Leave it up to me to let her do all of the hard stuff.  What’s new?  He’d wanted to get on the phone to reassure Brian but didn’t trust himself to keep the emotion out of his voice.  God, I’m a coward !

       The last couple of years had been “less than smooth” when it came to the whole Father and Son thing.  Dean and Brian were at each others’ throats a lot as the teen had proven to be a bit of a wild child.  Secretly, Dean was relieved when the kid finally finished high school and signed up for the Army.  Damn kid could use some discipline!  Brian had a light-hearted personality like his Mom and it irritated him.  Mary and Brian would sit and talk for hours.  Dean would hear them laugh as he sat watching T.V.    Wonder what’s so damned funny…

      Dean closed his thin, veined eyelids hoping for sleep.  He wished for this misery to just be done already.  Well, after I see Brian one more time.  He dozed fitfully, jerking often as the nausea tried to take over.  The pills they handed him every few hours made him groggy but comfort wasn’t a feeling that he knew anymore.  Can’t even have a few beers to take the edge off without puking.

     Dean watched the door and knew Mary would be breezing in any minute now as she got out of work.  He grimaced when he thought of how tired she looked lately.  Mary tried so hard to hide the fatigue that was clouding her still pretty face.  I could’ve been a little nicer.  She put up with a lot of my shit!  When did she start looking so worn out?  I wonder if the shoe were on the other foot if I’d take care of her? 

     Mary sailed into the dreaded room as if she were happy to be there and kissed Dean carefully on the cheek.  The beautiful head of hair she’d always been so proud of was gray at the roots and in


desperate need of a trim.  “How are you feeling Honey?  I missed you.  Did the Doctor tell you when you could come home?  How were your blood counts today?”  It seemed like Dean hadn’t heard her questions.    

     Quietly, without looking up, he asked, ”Did he call?”  The words ended with a choke.  He didn’t want to worry his obviously frazzled wife with what he’d seen on CNN this afternoon.  Chopper down/ Afghanistan/ Six assumed dead/ is all the words said across the bottom of the screen.   As much as Dean tried to avoid the news he seemed drawn to it.  He didn’t think his gut could hurt worse than it already did.  He was wrong.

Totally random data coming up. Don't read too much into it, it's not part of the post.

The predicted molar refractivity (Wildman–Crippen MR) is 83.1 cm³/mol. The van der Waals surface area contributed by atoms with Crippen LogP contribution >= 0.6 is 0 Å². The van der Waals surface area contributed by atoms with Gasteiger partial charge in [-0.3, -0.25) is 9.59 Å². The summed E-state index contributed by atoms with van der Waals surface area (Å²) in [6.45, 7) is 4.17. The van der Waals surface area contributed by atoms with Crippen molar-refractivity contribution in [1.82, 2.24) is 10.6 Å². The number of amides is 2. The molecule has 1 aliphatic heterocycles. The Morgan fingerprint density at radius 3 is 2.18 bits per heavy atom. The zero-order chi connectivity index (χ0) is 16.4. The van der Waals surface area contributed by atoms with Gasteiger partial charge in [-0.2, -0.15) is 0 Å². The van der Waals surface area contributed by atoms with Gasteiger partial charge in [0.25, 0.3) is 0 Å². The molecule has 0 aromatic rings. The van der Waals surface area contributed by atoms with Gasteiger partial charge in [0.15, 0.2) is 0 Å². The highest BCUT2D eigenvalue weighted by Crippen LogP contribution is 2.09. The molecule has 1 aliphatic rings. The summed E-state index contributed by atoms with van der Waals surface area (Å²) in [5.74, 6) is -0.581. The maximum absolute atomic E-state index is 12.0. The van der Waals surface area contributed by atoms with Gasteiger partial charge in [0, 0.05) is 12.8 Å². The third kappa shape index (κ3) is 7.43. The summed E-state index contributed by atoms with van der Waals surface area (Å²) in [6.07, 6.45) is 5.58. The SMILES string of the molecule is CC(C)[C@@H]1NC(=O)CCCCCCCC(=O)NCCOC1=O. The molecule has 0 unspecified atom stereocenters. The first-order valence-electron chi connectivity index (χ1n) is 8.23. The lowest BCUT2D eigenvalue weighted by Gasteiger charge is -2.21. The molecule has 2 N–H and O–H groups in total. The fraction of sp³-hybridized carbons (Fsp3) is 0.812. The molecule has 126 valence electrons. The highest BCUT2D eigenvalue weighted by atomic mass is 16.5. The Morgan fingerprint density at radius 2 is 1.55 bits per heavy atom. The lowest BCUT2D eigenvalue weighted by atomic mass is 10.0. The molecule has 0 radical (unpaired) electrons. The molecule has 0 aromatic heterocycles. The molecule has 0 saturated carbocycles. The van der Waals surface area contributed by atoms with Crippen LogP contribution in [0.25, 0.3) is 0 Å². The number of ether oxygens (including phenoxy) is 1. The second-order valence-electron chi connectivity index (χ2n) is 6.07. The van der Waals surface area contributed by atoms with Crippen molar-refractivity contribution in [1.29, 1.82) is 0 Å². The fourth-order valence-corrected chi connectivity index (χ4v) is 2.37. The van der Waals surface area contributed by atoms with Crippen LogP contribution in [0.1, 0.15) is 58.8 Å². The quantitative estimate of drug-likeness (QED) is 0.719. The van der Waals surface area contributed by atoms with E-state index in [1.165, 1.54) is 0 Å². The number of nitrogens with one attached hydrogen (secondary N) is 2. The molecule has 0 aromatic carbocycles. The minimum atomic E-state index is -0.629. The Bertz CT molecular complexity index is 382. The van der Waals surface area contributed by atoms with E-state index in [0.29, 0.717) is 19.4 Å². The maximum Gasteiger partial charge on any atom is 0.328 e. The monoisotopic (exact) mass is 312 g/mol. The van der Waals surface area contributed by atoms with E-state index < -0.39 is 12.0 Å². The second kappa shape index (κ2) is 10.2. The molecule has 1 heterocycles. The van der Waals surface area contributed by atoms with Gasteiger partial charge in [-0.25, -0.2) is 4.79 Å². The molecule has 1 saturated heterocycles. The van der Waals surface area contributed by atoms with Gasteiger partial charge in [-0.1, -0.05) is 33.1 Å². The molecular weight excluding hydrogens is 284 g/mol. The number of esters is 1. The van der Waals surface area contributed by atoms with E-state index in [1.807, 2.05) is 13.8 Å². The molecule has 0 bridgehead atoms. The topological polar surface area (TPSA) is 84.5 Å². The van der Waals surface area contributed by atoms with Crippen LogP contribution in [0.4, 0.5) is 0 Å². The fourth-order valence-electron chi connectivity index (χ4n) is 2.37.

Mary’s whisper, "no”, came out in a sigh.  She busied herself arranging get-well cards and gathering up dirty clothes.  It was all closing in on her and she wasn’t sure what to do or say next.  Maybe it’s time I take a leave from work; I’m so tired….just tired.  No one seems to fake happy for me like I do for all of them.    “I need to sit down for a minute.”  Mary collapsed into the vinyl padded chair next to the bed exhaling the stale air from her lungs.   Her heavy head slumped down onto her chest.

    They sat in silence; there was nothing to say.  It had all been said and it didn’t change the facts.  Grating hospital sounds echoed through the hallways.  Both faces registered exhaustion and agitation.  Was this it after all of these years of raising kids, working and staying married?  Some reward!

        Dean’s bruised fist relaxed just a little as he reached over to touch her hand.  He traced the blue veins gently and hooked his index finger around hers.  She squeezed lightly  with a



familiarity only they could possibly know.  Mary looked into Dean’s eyes and forced a tiny, yet tired, smile.  Her eyes told him that it was going to be okay…she’d be here.  She’d always been there.  Still pretty too. 

      The shrill ringing brought them both back to consciousness as they looked at the phone.    Dean’s trembling hand lifted the phone from its cradle and raised it to his ear.  A gravelly “hello” came out.  His eyes widened as the rigid face relaxed just a little.  “Hey son, I’m doin’ okay; how ‘bout you?  Here, I’ll get your Mother.  Oh, okay, you wanted to ask me something?”  Even though the light-hearted yakking his son was so good at seemed foreign he actually chuckled in his hoarse deep voice.   “Yeah, we did that too!  Damn, I guess some things never do change, huh?  Okay, I’ll tell Mom you said hiyeah, me too Buddy.  Be careful.”  

     Dean hung up the phone and took a sip of water.  He cleared his throat as he avoided Mary’s gaze.  Finally, he gave up and let her see the tears pooled in his eyes.  Swiping at the moisture gathering on his cheeks, Dean looked directly at his wife.  “What?  Quit staring at me.”

     “What’d he say?  Does he seem alright?  Come on Dean, tell me!  Did he get my package in the mail?”  Mary’s voice rose louder as she waited for an answer.  God, he could be irritating!  “Dean!”

     “He’s okay… just wanted to talk.  What a kid.”   Dean set the tiny picture upright.   

Click Here for more stories by Deborah Robinson